It has been a week since the second North Carolina Folk Festival in Greensboro folded its tents and dismantled its downtown stages.
Seeing the zesty grab bag of musical genres haul away its scaffolds and risers is kind of like taking down your Christmas tree — a little bit sad and wistful. You wish it could have lasted longer.
So, while our impressions are still fresh, a few thoughts about this year’s Folk Festival:
I’m walking on sunshine ... and don’t it feel hot?
With an outdoor event like this one, you hope that storm clouds will be stay away.
But there can be a downside to a sunny disposition — especially when Mother Nature has one and temperatures climb into the 90s.
(And all that heat-radiating concrete and asphalt in downtown Greensboro doesn’t help — but don’t you dare move the festival anywhere else.)
We were impressed with the Saturday and Sunday afternoon crowds that seemed to enjoy themselves despite the steamy temperatures.
Some brought umbrellas and wore wide hats. Some draped towels over their heads. Still others got inventive and scooted under tables for precious shade.
Short of planting trees in the middle of streets and parking lots, what to do?
To the festival’s credit, it did provide free water at the Bellemeade Parking Deck (BYOBottle).
It also would be nice to have misting stations, and we recall seeing them at previous festivals. And maybe some tables with umbrellas?
All of this, of course, costs money (but the more the public donates money, the more organizers could do these kinds of things.)
Another thought: Would the organizers consider a date later in the fall that’s likelier to be more comfortable?
The excellent acts that performed in the heat and the people who came to see them would benefit if our really cool annual event were just a little bit cooler.
We miss the Dance Pavilion; bring it back next year
Judging by past crowds, the packed dance floors under that big tent have been an undisputed hit at both the North Carolina Folk Festival and its precursor, the National Folk Festival.
Part of the fun is dancing yourself.
And part is watching other dancers who are really, really good at it.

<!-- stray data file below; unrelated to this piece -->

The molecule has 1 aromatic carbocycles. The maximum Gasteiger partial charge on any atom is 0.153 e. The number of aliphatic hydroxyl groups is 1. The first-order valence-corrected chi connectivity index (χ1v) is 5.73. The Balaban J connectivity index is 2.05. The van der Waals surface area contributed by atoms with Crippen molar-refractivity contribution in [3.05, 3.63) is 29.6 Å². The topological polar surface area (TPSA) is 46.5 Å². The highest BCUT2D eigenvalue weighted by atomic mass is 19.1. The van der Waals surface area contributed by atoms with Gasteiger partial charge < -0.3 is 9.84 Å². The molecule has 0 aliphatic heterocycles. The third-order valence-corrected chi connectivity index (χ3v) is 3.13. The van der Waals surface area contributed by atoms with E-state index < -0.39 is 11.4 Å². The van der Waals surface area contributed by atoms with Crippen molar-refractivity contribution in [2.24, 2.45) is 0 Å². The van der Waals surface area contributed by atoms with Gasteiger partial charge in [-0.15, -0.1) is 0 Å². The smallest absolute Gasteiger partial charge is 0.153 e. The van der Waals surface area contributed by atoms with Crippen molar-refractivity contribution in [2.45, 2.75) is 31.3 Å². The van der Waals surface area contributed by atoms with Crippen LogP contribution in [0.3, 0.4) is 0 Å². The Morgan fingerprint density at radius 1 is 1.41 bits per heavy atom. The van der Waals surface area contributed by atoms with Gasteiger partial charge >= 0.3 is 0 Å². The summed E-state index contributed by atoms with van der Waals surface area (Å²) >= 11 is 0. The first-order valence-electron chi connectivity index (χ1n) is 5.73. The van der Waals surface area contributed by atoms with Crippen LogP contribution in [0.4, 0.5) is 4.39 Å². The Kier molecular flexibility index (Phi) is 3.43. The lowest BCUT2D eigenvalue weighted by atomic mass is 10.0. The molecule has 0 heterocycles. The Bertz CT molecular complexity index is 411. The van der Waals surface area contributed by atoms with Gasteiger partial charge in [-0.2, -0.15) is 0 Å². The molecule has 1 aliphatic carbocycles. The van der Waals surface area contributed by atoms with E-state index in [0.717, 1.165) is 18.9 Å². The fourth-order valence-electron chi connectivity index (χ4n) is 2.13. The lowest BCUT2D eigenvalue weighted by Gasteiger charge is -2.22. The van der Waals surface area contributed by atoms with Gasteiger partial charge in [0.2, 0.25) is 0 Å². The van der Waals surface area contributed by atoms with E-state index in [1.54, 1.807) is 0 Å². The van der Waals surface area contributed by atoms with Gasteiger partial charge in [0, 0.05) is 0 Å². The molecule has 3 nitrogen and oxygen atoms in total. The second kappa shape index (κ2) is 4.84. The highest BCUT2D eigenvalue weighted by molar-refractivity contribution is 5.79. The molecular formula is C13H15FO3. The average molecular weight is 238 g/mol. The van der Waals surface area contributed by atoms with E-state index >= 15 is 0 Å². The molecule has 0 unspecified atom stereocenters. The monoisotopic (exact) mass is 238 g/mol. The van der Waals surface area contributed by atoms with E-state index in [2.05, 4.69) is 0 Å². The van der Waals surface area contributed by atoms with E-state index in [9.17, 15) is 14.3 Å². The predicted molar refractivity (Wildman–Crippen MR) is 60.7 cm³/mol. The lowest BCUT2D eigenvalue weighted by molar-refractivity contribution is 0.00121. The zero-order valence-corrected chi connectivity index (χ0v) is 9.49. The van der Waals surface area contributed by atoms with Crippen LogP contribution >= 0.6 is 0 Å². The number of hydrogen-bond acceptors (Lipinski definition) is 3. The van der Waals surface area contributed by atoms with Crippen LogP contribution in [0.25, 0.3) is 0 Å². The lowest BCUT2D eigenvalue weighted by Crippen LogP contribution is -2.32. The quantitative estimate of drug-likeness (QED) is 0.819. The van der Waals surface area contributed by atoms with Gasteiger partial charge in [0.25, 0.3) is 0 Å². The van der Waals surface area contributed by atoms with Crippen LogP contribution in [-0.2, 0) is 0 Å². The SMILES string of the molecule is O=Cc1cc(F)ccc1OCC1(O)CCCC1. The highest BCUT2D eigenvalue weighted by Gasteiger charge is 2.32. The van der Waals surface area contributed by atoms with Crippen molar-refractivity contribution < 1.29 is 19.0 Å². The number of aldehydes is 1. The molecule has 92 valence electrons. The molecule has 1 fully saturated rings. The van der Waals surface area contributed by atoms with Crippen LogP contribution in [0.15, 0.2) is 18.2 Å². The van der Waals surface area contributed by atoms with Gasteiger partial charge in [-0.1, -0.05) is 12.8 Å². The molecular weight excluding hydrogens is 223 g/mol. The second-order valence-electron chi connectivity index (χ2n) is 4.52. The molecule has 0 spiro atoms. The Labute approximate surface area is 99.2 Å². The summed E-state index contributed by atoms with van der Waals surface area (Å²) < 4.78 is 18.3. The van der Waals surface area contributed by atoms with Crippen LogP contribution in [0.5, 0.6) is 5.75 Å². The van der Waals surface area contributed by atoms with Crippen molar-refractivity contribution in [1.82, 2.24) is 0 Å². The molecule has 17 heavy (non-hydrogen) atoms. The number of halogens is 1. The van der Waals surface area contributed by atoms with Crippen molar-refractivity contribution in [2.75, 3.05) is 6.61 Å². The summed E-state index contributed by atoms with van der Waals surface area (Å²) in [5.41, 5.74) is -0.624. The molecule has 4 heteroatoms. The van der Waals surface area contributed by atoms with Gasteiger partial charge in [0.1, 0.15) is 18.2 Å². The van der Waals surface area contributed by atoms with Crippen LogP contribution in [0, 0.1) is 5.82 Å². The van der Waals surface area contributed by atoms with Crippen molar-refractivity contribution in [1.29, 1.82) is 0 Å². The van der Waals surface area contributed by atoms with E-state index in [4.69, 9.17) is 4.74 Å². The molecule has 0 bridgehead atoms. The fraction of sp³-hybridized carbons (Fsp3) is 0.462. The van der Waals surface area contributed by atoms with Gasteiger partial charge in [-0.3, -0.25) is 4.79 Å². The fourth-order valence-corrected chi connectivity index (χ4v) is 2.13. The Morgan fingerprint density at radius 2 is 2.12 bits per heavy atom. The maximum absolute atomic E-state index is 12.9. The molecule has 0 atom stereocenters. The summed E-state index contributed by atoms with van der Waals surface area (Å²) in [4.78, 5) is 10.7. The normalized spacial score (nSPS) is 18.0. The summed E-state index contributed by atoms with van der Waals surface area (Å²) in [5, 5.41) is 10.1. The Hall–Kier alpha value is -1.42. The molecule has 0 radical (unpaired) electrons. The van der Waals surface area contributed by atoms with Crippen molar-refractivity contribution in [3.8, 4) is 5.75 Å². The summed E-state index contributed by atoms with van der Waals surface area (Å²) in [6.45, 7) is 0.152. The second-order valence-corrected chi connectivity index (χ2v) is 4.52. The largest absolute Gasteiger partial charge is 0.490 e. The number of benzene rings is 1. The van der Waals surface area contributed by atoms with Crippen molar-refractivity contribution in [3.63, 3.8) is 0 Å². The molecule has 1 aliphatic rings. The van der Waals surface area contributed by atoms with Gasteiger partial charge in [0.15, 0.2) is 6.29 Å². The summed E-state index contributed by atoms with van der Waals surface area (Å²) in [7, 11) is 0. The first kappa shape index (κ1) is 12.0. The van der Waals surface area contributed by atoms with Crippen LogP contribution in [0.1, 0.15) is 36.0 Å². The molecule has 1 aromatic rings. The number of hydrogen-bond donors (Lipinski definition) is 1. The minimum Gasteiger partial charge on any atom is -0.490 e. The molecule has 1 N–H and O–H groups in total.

But whether you’re a pro or have trouble enough clapping to a beat, much less dancing to one, nobody cares. It’s a judgment-free zone. Everyone’s there to have a good time. And they do.
Festival organizers cited some hiccups in negotiations this year for the site of the venue (a parking lot on East Washington Street, between South Church and Davie streets, on property formerly owned by the News & Record).
We know a dance floor was added at the City Stage between Market Street and Friendly Avenue. And they should keep it for next year. But still bring back the Dance Pavilion!
We hope the old site, or another, will be secured for next year.
The Bucket Brigade was brimming with bravado
The blue-shirted volunteers who solicited donations, the Bucket Brigade, were troupers in the truest sense.
They were energetic but never pushy as they filtered through the crowds in the quest for contributions of at least $10 a pop. And they appeared genuinely friendly from start to finish, despite the heat and the hours and the hard pavement.
Smooth and by the numbers
Kudos to the volunteers and the staff for a quick setup and breakdown of the festival venues. Traffic delays were minimal, and crews were professional and efficient.
By Monday morning, you’d hardly know it had been here.
As for the future?
We hope there’s a long one for the Folk Festival ... as in forever.
We’ve cited studies before about the value of the arts — socially, culturally and economically.
The Folk Festival easily exemplifies all three and is accessible to everyone.
In other words, it’s a keeper.